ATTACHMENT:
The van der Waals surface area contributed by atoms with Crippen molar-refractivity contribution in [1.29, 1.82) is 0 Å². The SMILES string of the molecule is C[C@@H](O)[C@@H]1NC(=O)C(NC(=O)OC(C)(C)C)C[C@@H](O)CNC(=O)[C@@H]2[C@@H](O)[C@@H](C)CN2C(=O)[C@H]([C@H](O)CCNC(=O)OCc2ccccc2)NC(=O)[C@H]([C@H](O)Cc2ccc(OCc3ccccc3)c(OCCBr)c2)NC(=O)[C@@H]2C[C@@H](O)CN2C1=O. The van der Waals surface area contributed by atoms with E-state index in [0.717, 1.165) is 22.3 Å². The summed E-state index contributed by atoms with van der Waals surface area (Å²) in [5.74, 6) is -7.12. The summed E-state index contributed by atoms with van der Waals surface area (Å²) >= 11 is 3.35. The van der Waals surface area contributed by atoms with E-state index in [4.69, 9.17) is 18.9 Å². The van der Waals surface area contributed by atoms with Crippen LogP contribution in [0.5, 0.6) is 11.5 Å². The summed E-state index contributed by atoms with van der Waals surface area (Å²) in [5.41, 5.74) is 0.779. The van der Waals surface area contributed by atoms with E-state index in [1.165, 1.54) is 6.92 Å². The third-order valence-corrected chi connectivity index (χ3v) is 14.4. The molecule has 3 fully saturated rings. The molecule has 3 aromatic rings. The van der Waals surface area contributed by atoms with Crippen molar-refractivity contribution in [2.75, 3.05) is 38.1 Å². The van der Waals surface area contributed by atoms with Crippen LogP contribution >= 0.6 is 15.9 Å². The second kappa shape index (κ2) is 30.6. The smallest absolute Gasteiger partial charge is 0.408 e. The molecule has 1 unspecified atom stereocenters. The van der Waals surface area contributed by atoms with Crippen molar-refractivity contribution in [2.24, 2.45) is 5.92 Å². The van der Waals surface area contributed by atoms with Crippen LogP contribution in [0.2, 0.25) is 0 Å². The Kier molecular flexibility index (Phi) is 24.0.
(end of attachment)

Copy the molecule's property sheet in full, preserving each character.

The van der Waals surface area contributed by atoms with Crippen molar-refractivity contribution in [1.29, 1.82) is 0 Å². The SMILES string of the molecule is C[C@@H](O)[C@@H]1NC(=O)C(NC(=O)OC(C)(C)C)C[C@@H](O)CNC(=O)[C@@H]2[C@@H](O)[C@@H](C)CN2C(=O)[C@H]([C@H](O)CCNC(=O)OCc2ccccc2)NC(=O)[C@H]([C@H](O)Cc2ccc(OCc3ccccc3)c(OCCBr)c2)NC(=O)[C@@H]2C[C@@H](O)CN2C1=O. The van der Waals surface area contributed by atoms with E-state index in [0.717, 1.165) is 22.3 Å². The summed E-state index contributed by atoms with van der Waals surface area (Å²) in [5.74, 6) is -7.12. The summed E-state index contributed by atoms with van der Waals surface area (Å²) >= 11 is 3.35. The van der Waals surface area contributed by atoms with E-state index in [4.69, 9.17) is 18.9 Å². The van der Waals surface area contributed by atoms with Crippen LogP contribution in [0.5, 0.6) is 11.5 Å². The summed E-state index contributed by atoms with van der Waals surface area (Å²) in [5.41, 5.74) is 0.779. The van der Waals surface area contributed by atoms with E-state index in [1.165, 1.54) is 6.92 Å². The third-order valence-corrected chi connectivity index (χ3v) is 14.4. The molecule has 3 fully saturated rings. The molecule has 3 aromatic rings. The van der Waals surface area contributed by atoms with Crippen molar-refractivity contribution in [2.75, 3.05) is 38.1 Å². The van der Waals surface area contributed by atoms with Crippen LogP contribution >= 0.6 is 15.9 Å². The second kappa shape index (κ2) is 30.6. The smallest absolute Gasteiger partial charge is 0.408 e. The molecule has 1 unspecified atom stereocenters. The van der Waals surface area contributed by atoms with Crippen molar-refractivity contribution in [2.24, 2.45) is 5.92 Å². The van der Waals surface area contributed by atoms with Crippen LogP contribution in [0.2, 0.25) is 0 Å². The Kier molecular flexibility index (Phi) is 24.0.